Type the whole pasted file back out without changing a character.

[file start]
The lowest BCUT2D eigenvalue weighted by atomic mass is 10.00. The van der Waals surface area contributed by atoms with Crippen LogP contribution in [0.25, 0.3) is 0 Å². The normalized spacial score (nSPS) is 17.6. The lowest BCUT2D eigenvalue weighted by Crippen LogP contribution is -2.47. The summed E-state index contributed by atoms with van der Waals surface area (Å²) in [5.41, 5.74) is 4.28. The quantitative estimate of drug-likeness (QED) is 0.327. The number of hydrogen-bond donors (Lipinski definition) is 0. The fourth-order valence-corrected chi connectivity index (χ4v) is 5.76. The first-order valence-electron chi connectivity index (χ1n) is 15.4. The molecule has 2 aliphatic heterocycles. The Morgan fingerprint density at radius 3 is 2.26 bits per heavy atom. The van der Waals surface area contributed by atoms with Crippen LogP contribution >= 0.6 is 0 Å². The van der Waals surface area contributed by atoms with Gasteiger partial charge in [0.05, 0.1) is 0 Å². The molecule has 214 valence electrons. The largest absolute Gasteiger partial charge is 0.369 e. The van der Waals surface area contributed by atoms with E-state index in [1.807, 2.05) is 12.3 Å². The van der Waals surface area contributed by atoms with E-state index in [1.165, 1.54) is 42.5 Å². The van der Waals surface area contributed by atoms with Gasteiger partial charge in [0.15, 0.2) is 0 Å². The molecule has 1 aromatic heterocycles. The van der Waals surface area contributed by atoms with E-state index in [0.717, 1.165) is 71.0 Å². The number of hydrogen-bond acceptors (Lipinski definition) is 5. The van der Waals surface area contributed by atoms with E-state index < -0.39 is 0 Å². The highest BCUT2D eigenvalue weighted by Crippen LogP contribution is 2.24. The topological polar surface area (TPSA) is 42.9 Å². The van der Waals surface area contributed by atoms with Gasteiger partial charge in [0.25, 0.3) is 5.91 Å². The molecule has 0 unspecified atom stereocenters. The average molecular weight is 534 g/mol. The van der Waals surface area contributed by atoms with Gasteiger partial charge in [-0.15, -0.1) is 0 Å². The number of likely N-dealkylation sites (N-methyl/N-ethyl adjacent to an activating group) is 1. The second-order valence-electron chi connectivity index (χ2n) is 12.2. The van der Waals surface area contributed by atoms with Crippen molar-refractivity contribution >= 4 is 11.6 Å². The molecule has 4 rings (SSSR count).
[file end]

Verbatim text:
The lowest BCUT2D eigenvalue weighted by atomic mass is 10.00. The van der Waals surface area contributed by atoms with Crippen LogP contribution in [0.25, 0.3) is 0 Å². The normalized spacial score (nSPS) is 17.6. The lowest BCUT2D eigenvalue weighted by Crippen LogP contribution is -2.47. The summed E-state index contributed by atoms with van der Waals surface area (Å²) in [5.41, 5.74) is 4.28. The quantitative estimate of drug-likeness (QED) is 0.327. The number of hydrogen-bond donors (Lipinski definition) is 0. The fourth-order valence-corrected chi connectivity index (χ4v) is 5.76. The first-order valence-electron chi connectivity index (χ1n) is 15.4. The molecule has 2 aliphatic heterocycles. The Morgan fingerprint density at radius 3 is 2.26 bits per heavy atom. The van der Waals surface area contributed by atoms with Crippen LogP contribution >= 0.6 is 0 Å². The van der Waals surface area contributed by atoms with Gasteiger partial charge in [0.05, 0.1) is 0 Å². The molecule has 214 valence electrons. The largest absolute Gasteiger partial charge is 0.369 e. The van der Waals surface area contributed by atoms with E-state index in [1.807, 2.05) is 12.3 Å². The van der Waals surface area contributed by atoms with E-state index in [1.165, 1.54) is 42.5 Å². The van der Waals surface area contributed by atoms with Gasteiger partial charge in [0.15, 0.2) is 0 Å². The molecule has 1 aromatic heterocycles. The van der Waals surface area contributed by atoms with E-state index in [0.717, 1.165) is 71.0 Å². The number of hydrogen-bond acceptors (Lipinski definition) is 5. The van der Waals surface area contributed by atoms with E-state index < -0.39 is 0 Å². The highest BCUT2D eigenvalue weighted by Crippen LogP contribution is 2.24. The topological polar surface area (TPSA) is 42.9 Å². The van der Waals surface area contributed by atoms with Gasteiger partial charge in [0.25, 0.3) is 5.91 Å². The molecule has 0 unspecified atom stereocenters. The average molecular weight is 534 g/mol. The van der Waals surface area contributed by atoms with Gasteiger partial charge in [-0.15, -0.1) is 0 Å². The number of likely N-dealkylation sites (N-methyl/N-ethyl adjacent to an activating group) is 1. The second-order valence-electron chi connectivity index (χ2n) is 12.2. The van der Waals surface area contributed by atoms with Crippen molar-refractivity contribution >= 4 is 11.6 Å². The molecule has 4 rings (SSSR count).